“… and seems to indicate that no evidence will ever pass your tests.”

          God believers can’t objectively distinguish between what they imagine as gods and any other figments of their imaginations. Those gods meet all the criteria we use to define something as imaginary, and have no additional characteristics that make them objectively unique or unlike what we define as imaginary. There is no objective evidence that any gods have any power to do anything outside the imaginations of those who believe they exist. That is true as far as we know, as far as you know, too.

          Here in the real world outside other people’s imaginations, gods’ alleged existence is objectively indistinguishable from non-existence. After all, gods can’t do anything I can’t do, and I can do several things gods don’t seem able to do. Other than tickling the fancy of those who imagine they exist, gods seem altogether useless.

        • Rick

          Your worldview is one that is committed to naturalism, but from that perspective you can’t explain how the universe exhibits the finely tuned attributes it demonstrates, why there is a universe we experience instead of “nothing.” I would also reference you to the minimal facts argument and wonder what your explanation would be regarding that line of reasoning. See these references:

          http://www3.telus.net/trbrooks/garyhabermas.htm

          http://www.garyhabermas.com/articles/southeastern_theological_review/minimal-facts-methodology_08-02-2012.htm

          FYI, Bob has written about this argument (http://www.patheos.com/blogs/crossexamined/2017/08/responding-to-the-minimal-facts-argument-for-the-resurrection/ ) but I find Habermas more convincing that Bob’s minimal refutation of the minimal facts argument.

        • Otto

          Here is the basic problem the the minimal facts argument…none of the facts actually support the conclusion.

          Stripped down it is an argument from ignorance, as in ‘we can’t explain these facts, therefore Jesus was raised from the dead by God”. You might find such arguments compelling, but they are fallacious.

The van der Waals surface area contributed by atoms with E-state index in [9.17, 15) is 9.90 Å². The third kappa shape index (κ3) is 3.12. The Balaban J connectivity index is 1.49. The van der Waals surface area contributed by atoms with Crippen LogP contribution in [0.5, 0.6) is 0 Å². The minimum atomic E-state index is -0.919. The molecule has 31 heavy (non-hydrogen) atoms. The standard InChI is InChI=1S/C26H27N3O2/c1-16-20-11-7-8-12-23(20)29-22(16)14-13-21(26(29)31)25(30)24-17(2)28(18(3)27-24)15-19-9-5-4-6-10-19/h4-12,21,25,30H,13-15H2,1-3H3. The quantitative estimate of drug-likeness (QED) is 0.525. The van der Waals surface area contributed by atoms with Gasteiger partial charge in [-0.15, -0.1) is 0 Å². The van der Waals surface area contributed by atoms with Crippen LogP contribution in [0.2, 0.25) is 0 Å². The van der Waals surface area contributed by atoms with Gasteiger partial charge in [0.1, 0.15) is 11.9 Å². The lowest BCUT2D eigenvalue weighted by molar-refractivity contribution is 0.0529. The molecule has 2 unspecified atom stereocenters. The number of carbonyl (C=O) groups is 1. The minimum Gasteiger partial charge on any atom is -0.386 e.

• Ignorant Amos

          Yip…invent some “facts” that can’t be explained any other way than God did it, then claim God must exist.

          After a reign of thirty-seven years, Romulus is said to have disappeared in a whirlwind during a sudden and violent storm, as he was reviewing his troops on the Campus Martius. There were rumours that he had been murdered by the nobles, and that his body had been secretly dismembered and buried by them on their estates. However, a certain Proculus Julius claimed to have seen him ascending to the heavens as a god. Romulus acquired a cult following, which later became assimilated with the cult of Quirinus, perhaps originally the indigenous god of the Sabine population.

          Well of course. How could anyone possibly think otherwise?

        • MR

          Whoa. A named eye witness!

        • Ignorant Amos

          Exactly…who could argue against that, one in the eye against the veracity of Christianity.

        • Greg G.

          Ricardo Montalban played Khan in an episode of Star Trek in the first season. He reprised the role in The Wrath of Khan, a sequel in the form of a movie. Near the beginning of the movie, he said he recognized Chekov. How could that be? Chekov’s character was introduced in season 2. It’s either a miracle or a fictional story. Which is more likely?

        • epeeist

          you can’t explain how the universe exhibits the finely tuned

          “Finely tuned” for what? Why not black holes, there seems to be one at the centre of each galaxy, that would mean that there are far more of them than us, they have been around a lot longer than us and will be around long after they are gone.

          If you mean “finely tuned” for life then consider this little calculation I have presented before.

          Life on earth has been discovered in some fairly unlikely places, but let’s assume it occurs between 25Km above the earth’s surface to 25Km below. This gives a volume of some 7.65*10^19 cubic metres.

          The radius of the solar system is approximately 100 AU, from the sun to the heliopause. This gives a volume of 1.4*10^40 cubic metres.

          So the percentage of the solar system in which life is known to occur is 5.47*10^-19%. So in other words we cannot survive in 00.999999999999999999453% of the volume of the solar system. Do you want to call that fine tuned?

        • Rick

          That is a great statistic.

          Why does life exist at all? What caused the first fully functioning cell?

          Black holes turn out to be part of what stabilizes the universe as we understand it. Amazing stuff to be sure.